Congress said no.

Those in TRS will continue to pay about 28 percent of the cost of their insurance plans, with the Defense Department paying the rest. For 2017, that remains essentially unchanged. TRS for individual Guardsmen now costs $47.82 a month, a slight decrease from $47.90 a month in 2016. TRS for families costs $217.51 a month now, a slight increase from $210.83 a month in 2016.

Another TRICARE improvement permits users to get care from urgent-care centers without having to get a referral from a primary-care provider. That’s a big deal for active-duty troops, including full-time Active Guard and Reserve personnel. Traditional Guardsmen and Reservists will benefit from it when they’re on active duty for 30 days or more.

Another congressionally mandated improvement requires military treatment centers that operate urgent-care clinics to keep them open until at least 11 p.m., thus making medical care more readily available. If the facility doesn’t operate such a facility, it must contract with a local civilian urgent-care clinic to provide such care until 11 p.m. But again, part-time Guardsmen will benefit only when they are on active duty for 30 days or more.

Continuity of Care

A longstanding coverage concern for Guardsmen is “continuity of care,” and a matter NGAUS and other associations brought before Congress last year.

Lawmakers listened to Guardsmen’s complaints, but took only a partial step toward resolving them.

One continuity problem arises when Guardsmen who have civilian health coverage are called to active duty for more than 30 days. For many, that means the coverage provided by their civilian employers is suspended and they are covered instead by TRICARE. For Guardsmen and their families, it can mean that the doctors their spouses and children regularly see are no longer available because they don’t accept TRICARE insurance. Or it can mean paying for spouses’ and children’s health care out of pocket.

Instead of approving any of several plans that would solve the problem, the House and Senate ordered a “study on improving continuity of health coverage for reserve components.”

The study is to examine several health-coverage alternatives for Guardsmen and Reservists members, including:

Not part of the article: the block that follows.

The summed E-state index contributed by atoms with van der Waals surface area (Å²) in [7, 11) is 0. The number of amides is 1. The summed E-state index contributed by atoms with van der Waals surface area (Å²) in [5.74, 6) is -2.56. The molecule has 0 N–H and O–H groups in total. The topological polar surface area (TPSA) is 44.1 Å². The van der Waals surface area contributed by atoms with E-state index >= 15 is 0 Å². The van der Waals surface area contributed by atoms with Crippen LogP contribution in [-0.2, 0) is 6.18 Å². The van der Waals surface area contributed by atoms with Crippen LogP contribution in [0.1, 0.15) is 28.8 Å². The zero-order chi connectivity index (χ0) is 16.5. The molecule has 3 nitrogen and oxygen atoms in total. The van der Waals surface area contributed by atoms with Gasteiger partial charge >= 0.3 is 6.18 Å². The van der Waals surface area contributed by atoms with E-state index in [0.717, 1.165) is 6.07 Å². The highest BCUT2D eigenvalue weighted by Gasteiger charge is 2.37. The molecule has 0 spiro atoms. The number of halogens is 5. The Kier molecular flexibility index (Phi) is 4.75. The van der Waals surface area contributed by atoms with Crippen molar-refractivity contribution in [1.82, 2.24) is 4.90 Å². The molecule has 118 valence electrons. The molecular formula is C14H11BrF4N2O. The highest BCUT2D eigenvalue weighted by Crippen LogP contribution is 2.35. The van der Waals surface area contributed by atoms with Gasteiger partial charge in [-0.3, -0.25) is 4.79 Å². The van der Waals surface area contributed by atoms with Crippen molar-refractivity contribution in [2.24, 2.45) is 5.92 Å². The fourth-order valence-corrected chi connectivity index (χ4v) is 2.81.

• Whether to allow current and former Guardsmen and Reservists to receive the same health coverage that other federal government employees receive through the Federal Employees Health Benefit Program. Doing that would give Guardsmen and Reservists access to many more coverage options, possibly even the same health plans they get through their civilian employers.
  • Whether to pay a stipend to Guard and Reservists to continue insurance coverage through private-sector insurance plans while they are on active duty.
  • And, lawmakers said, “any other options for providing coverage to current and former members of the selected reserve the [defense] secretary considers appropriate.”

The secretary has six months to conduct the study and report its findings to Congress.

Lawmakers also ordered “an assessment of the extent to which families of members of the reserve components experience difficulties in transitioning” from their usual health insurance to TRICARE when Guardsmen and Reservists are ordered to active duty for more than 30 days.

Studies and assessments are fine, but organizations that lobby for troops’ benefits were hoping for more.

The Military Coalition, a group of 32 veteran and military organizations that advocate for better military benefits, pressed for actual continuity-of-care reforms. Among them: “Subsidizing premiums paid by private employers to allow continuation of private coverage during periods of activation.”

A provision in the fiscal 2017 NDAA does enable DoD to create a pilot program to test the concept.